I guess I just don’t respond to pressure that way. I was going to take it one way or the other. I was going to do my best one way or the other. You either know the answers or you don’t and if I recall the SAT correctly the questions weren’t even up to grade level.

      • You seem to be in denial that Teaching to the test exists...

        …based on your personal experiences. Well, here is a story about wide spread cheating by SCHOOL OFFICIALS when testing is becomes “high stakes”.

        You have never addressed my basic point…when standardized tests no longer become part of an evaluation process and shifts to becoming the central factor, then the education process gets distorted. I understand that for YOU, that may not be the case. But can you put your experience aside and venture an opinion that encompasses the many variations that exist in school systems across the country?

        • I'm not at all in denial about what does happen.

          After all, I see it happen all the time as a substitute teacher. Just this past week I subbed in a 4th grade class which took almost the entire day on a practice long composition stemming from a provided writing prompt. What I AM saying is that could be done differently in a way that flows more seemlessly with what is already being covered. Cheating is inexcusable as much for teachers and administrators as it is for students and I have no sympathy for that.

  3. Hm

    First of all, George Washington may have been, depending on how you want to phrase is “first president of the United States”, but he has not the first head of government in the independent nation after the Revolutionary War.
    I’m not saying that people who get that wrong on surveys are particularly well-schooled in history, but I am saying that important things aren’t efficiently measured on tests.

    You ask about getting “some results”. Okay. If by “some results” you want proof that students can pass tests, then giving tests is a good way to do it. And if you think that passing tests is the goal of our education system, then keep doing what we’re doing. Given that these tests are not valid or reliable, though, why do we keep giving them.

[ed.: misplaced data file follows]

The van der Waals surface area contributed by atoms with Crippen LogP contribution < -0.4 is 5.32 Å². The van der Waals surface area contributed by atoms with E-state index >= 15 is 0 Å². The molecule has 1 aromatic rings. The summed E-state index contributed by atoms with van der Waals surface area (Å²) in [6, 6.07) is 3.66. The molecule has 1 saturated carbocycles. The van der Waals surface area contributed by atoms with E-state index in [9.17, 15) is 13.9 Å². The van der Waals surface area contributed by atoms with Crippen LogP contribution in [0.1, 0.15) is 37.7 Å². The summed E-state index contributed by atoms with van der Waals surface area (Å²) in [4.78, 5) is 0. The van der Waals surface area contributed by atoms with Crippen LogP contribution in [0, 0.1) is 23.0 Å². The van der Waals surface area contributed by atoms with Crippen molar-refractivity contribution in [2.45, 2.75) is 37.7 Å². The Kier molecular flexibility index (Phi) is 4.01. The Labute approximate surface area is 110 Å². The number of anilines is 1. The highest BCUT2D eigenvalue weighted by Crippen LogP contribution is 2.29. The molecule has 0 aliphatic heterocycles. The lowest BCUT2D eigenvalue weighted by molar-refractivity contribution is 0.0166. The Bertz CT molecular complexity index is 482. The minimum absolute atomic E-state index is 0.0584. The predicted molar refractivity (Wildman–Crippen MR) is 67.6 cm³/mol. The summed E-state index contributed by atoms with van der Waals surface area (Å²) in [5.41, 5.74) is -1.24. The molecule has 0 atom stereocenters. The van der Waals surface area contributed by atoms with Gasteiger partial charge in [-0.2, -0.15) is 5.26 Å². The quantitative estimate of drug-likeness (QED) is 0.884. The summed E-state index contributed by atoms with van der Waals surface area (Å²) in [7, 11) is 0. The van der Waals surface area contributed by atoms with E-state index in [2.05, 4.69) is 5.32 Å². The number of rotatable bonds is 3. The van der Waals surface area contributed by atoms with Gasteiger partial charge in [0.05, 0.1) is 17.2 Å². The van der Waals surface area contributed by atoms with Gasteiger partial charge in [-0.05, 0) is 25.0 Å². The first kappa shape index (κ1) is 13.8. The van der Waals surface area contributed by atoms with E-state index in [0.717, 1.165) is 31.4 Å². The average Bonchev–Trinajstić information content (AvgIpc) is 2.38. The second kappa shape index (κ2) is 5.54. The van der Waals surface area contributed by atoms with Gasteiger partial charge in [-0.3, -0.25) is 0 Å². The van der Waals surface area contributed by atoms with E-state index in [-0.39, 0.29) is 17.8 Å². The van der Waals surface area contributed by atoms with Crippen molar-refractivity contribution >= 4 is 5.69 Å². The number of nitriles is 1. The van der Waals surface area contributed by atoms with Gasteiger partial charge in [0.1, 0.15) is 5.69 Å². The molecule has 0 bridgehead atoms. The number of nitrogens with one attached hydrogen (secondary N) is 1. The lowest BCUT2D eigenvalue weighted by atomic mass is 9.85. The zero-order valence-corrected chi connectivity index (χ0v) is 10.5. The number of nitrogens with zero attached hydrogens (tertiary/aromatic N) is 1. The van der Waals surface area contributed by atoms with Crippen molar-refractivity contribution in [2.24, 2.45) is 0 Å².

Why don’t people remember that Washington is the first president under the Constitution? Well, in Massachusetts that isn’t on the history MCAS. There is no history MCAS. So district cut it out of their curriculum — aside from private schools who aren’t held accountable by the state and can teach whatever they want. (I won’t even get into homeschooled children). So kids don’t really learn it. Or other states test this in eighth grade, with plenty of time for kids to forget as they get crammed with material for the 11th grade test.

    If you think cops should be hired/fired by the number of court convictions or doctors hired/fired by the lifespans of their patients, regardless of their lack of control over those outcomes of their particular clienteles, then this system works great. Otherwise…not so much.

    sabutai   @   Fri 22 Feb 12:16 AM
    • Yeah, yeah...

      …someone had to be a smart aleck about the first President designation!:) I think you know what I’m getting at. My point is we should not really have to test basics. I would not be as adamant about testing if I didn’t constantly see evidence that kids (or adults for that matter) don’t know basic stuff. I used that as an example of something I did not learn in school. Yes, it came up when we studied that period in history which I got in 7th grade and is currently taught in 5th, but in my case I wasn’t hearing that for the first time. Just because we say certain things must be covered doesn’t mean that schools should throw out anything not on the to-do list. Then if we want something else taught the only way to make sure it is is to include it on the test and that isn’t right either. Covering tested material should be considered a floor, not a ceiling and schools should get more creative rather than feeling constrained.

      • Yeah yeah

        My point isn’t being a smart aleck. My point is that when an educated person looks at the “basics”, it so often turns out they’re not basic. In other words, knowledge worth having is typically not answered by filling in a bubble.

        American schools “cover” test material. They don’t and can’t force children to learn it. So do we try to find ways to “make” schools force children to learn, or do we have a serious conversation about why they aren’t learning?

        sabutai   @   Fri 22 Feb 12:32 AM
        • Some of both

          Back to my original point of this diary, what if anything can we do to make sure that every American has a common frame of reference and knowledge base so that more involved concepts can be discussed intelligently by the general pubilc? I used George Washington because he is everywhere. There are monuments to him, countless streets and communities, our federal capital, one state, at least one mountain, etc. named after him. His likeness appears on the quarter and the dollar bill. (Same cannot be said about John Hanson.) Given all that it blows my mind that someone might still say, “George Who?” even they never took formal US history. My mantra comes from the state constitution, which you’ll notice is not so much utilitarian (ie learn the skills you need to get a job), but a more general philosophy about acquiring “wisdom and knowledge, as well as virtue…”